From the Rav’s Desk: Outbidding a potential tenant on a rental property

  1. Question: [Wednesday, 5th Menachem Av, 5781]

I’m looking to rent out a condo that I own in ???? and was in correspondence with a certain potential tenant who was seriously looking into closing the deal, and while we were pretty much ready to sign the lease agreement we have yet to do so. Now, another person recently called me who was very excited about the property and willing to pay 10% more than what I am asking in order to rent the property. Am I obliged in any way to go through with the rental to the first potential tenant, or may I choose to close with this later prospect from whom I will receive more money? I do feel a little bad dropping the first tenant in middle, but business is business as they say, and would just like to know if there is any halachic issue. Both potential tenants are Jewish and Frum, if that makes any difference.



If both you, the landlord, and the potential Jewish tenant have already agreed on the price of the lease and its details and have in essence decided to sign a rental contract, but have simply not done so due to some external reason [i.e. did not yet have the time], then you may not rent it to the other person even if they offer you more money, and it is actually forbidden for them to offer you more money in such a case, or to at all ask you to rent to them instead of the other person. If, however, there are still details and conditions of the rental that you and the potential tenant have yet to agree on, then technically it is permitted for you to rent it to another person, although practically one should not do so. In the event that you are renting the property for much lower than market value, then the law above may change, and it may be permitted for you to rent to someone else, and a Rav is to be contacted with the details.

Explanation: The Talmud and Poskim state that one who purchases an item which another Jew was trying to purchase is considered a Rasha. This prohibition is due to the concept of “Ani Hamechazeir Behararah,” and is under question whether it is a biblical or rabbinical prohibition [although from Admur it is implied to be Rabbinical]. Rabbeinu Tam writes that this prohibition applies also to a rental property, that if one is trying to rent a property and another person comes along and circumvents him and rents it in his stead, then he is called a Rasha, and so is the final ruling in the Shulchan Aruch. However, the Rishonim stipulate this to only apply if they already agreed upon the sale price, however, if they did not yet agree upon a sale price, then there is no prohibition involved, and so rules the Rama and Admur. Accordingly, it is clear that if the landlord and tenant have already agreed and worked out all the details of the rental and are ready to sign the agreement, then even if for whatever reason they have yet to do so, it is forbidden for another person to try to rent it even for a greater price, and likewise it would seemingly be forbidden for the landlord to back out and rent it to that person [due to Lifnei Iver]. If, however, they have yet to agree on the rental price, then from the letter of the law it is permitted for the landlord to rent it to someone else. Likewise, even if they have agreed on the rental price, but have yet to agree on the details of the rental and therefore are not yet ready to sign the agreement, then from the wording of Admur it is implied that it still remains permitted for someone else to come along and rent it. Nonetheless, it is proper to be stringent even in such a case being that some Poskim rule that even if they have yet to agree to the price, so long as he still remains interested in the purchase, then it is still forbidden for someone else to come along and try to outbid him. Furthermore, some Poskim rule that there is a Cherem of Rabbeinu Gershom that prohibits circumventing or outbidding a potential renter of a house even if they have yet to agree on the price, even if the owner is a gentile [and seemingly certainly if he is Jewish]. Hence certainly in the above case one is to be stringent to rent it to the original prospective tenant even if they have yet to agree on all the details of the rental, and certainly if they have already agreed on the rental price and merely need to work out a few details.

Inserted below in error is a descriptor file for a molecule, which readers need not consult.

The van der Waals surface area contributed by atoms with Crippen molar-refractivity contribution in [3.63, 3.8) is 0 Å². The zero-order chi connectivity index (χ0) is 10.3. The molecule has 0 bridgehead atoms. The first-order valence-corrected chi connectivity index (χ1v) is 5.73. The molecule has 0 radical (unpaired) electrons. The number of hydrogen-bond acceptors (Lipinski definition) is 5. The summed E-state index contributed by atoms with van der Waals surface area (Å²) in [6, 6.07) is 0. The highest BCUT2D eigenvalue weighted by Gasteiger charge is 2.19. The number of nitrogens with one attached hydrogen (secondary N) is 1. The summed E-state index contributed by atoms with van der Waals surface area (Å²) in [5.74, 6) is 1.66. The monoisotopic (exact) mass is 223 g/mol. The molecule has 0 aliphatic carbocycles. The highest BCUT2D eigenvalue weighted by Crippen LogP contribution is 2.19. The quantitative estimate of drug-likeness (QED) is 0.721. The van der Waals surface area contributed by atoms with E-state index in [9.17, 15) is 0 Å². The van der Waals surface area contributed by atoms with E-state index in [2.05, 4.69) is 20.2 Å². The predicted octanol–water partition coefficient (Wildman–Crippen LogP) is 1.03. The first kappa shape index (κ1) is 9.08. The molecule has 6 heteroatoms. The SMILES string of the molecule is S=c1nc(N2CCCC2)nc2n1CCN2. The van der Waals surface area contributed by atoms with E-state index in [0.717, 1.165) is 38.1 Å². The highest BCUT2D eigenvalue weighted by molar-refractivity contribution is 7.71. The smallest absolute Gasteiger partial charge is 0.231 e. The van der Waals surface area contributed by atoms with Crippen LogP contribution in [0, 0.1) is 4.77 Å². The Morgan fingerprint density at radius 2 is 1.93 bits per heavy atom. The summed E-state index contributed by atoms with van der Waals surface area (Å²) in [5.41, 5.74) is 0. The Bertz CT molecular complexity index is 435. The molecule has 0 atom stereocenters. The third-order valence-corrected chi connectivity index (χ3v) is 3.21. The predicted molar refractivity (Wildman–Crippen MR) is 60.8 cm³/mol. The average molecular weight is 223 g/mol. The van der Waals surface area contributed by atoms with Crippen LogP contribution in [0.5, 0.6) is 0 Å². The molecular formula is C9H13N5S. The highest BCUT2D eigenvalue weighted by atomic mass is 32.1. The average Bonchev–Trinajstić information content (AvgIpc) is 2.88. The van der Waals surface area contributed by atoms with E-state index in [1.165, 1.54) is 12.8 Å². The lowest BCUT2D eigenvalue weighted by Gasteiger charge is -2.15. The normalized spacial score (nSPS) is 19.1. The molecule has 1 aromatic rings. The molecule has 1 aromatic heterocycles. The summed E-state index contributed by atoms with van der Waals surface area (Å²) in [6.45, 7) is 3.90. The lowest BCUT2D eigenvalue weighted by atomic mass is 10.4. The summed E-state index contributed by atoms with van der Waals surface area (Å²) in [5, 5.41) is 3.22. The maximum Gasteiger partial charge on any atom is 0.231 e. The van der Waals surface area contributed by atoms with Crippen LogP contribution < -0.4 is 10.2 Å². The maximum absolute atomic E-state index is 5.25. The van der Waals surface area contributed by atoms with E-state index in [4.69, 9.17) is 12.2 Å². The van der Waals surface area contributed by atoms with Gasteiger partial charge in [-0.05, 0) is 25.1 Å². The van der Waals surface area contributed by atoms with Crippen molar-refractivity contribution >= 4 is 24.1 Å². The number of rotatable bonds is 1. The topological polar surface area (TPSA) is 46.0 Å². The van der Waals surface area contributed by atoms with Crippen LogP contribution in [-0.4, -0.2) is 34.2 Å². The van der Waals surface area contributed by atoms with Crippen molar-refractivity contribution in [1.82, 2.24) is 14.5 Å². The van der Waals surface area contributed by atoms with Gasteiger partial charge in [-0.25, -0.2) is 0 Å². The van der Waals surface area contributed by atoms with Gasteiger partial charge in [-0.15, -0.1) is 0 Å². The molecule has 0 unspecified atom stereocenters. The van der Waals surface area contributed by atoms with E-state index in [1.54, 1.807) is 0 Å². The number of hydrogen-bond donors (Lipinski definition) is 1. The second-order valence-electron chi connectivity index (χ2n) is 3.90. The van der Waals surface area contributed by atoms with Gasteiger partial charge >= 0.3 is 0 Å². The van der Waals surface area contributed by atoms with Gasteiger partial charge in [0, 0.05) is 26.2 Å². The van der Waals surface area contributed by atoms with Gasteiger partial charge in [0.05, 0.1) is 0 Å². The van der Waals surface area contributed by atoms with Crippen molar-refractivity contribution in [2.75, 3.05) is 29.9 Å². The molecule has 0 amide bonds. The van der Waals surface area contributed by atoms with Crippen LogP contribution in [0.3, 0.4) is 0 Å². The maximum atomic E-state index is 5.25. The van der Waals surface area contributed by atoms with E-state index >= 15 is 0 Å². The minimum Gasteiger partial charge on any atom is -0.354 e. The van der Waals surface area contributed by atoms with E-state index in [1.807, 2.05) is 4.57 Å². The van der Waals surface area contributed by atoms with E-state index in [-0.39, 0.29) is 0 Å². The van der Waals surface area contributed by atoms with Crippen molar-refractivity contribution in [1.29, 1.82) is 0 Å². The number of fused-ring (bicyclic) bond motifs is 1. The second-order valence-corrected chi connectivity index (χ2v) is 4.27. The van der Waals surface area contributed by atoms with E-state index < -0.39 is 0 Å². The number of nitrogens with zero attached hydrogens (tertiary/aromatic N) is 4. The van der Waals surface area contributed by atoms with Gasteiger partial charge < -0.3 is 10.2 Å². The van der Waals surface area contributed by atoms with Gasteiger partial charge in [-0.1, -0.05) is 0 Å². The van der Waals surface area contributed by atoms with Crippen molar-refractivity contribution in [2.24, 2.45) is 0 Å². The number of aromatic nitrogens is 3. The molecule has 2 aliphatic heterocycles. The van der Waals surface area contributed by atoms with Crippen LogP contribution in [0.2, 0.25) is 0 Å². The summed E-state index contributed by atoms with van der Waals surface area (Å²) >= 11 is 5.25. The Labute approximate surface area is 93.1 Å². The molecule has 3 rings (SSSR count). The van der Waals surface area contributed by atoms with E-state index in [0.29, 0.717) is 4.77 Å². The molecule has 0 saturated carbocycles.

Sources: See Admur Hilchos Hefker and Hasagas Gevul Halacha 10-11 [writes Ein Mechusarin Ela Kinyan, which implies that even if a price was agreed upon, it is not considered Pisuk Damim if they have yet to agree on other details of the sale; also implies that the prohibition is only Rabbinical]; Michaber and Rama C.M. 237:1; Tur C.M. 237:1 and in name of Rabbeinu Tam regarding rentals; Beis Yosef 237; Kiddushin 59a; Perisha 237, brought in Pischeiy Teshuvah 237: 3 [prohibition applies even if did not settle yet on price]; Smeh C.M. 237:2 and 7; Tosafus Bava Metzia 10a; Shut Maharashdam 224 [that for second year of rental is considered like Pisuk Damim even before discussing]; Shut Maharam 277; Mordechai Bava Basra Remez 551 regarding Pisuk Damim; Maharam Padva 41 regarding Cherem; Maharik 132;  Tzemach Tzedek C.M. 37-1; Pischeiy Teshuvah 237:2 and 3; Halacha Pesuka C.M. 227-240 p. 386; Pischeiy Mishpat  237 footnote 9 p. 156; Imreiy Yaakov [Klein] 237:11 footnotes 49-53 [Infers from Admur that aside for the price, the other details must also be finalized]; Pischeiy Chosehn [Bloy] 9:14 and 16 footnotes 32  [see there regarding if the prohibition is also on the seller] and footnote 37 [aside for the price, the other details must also be finalized]


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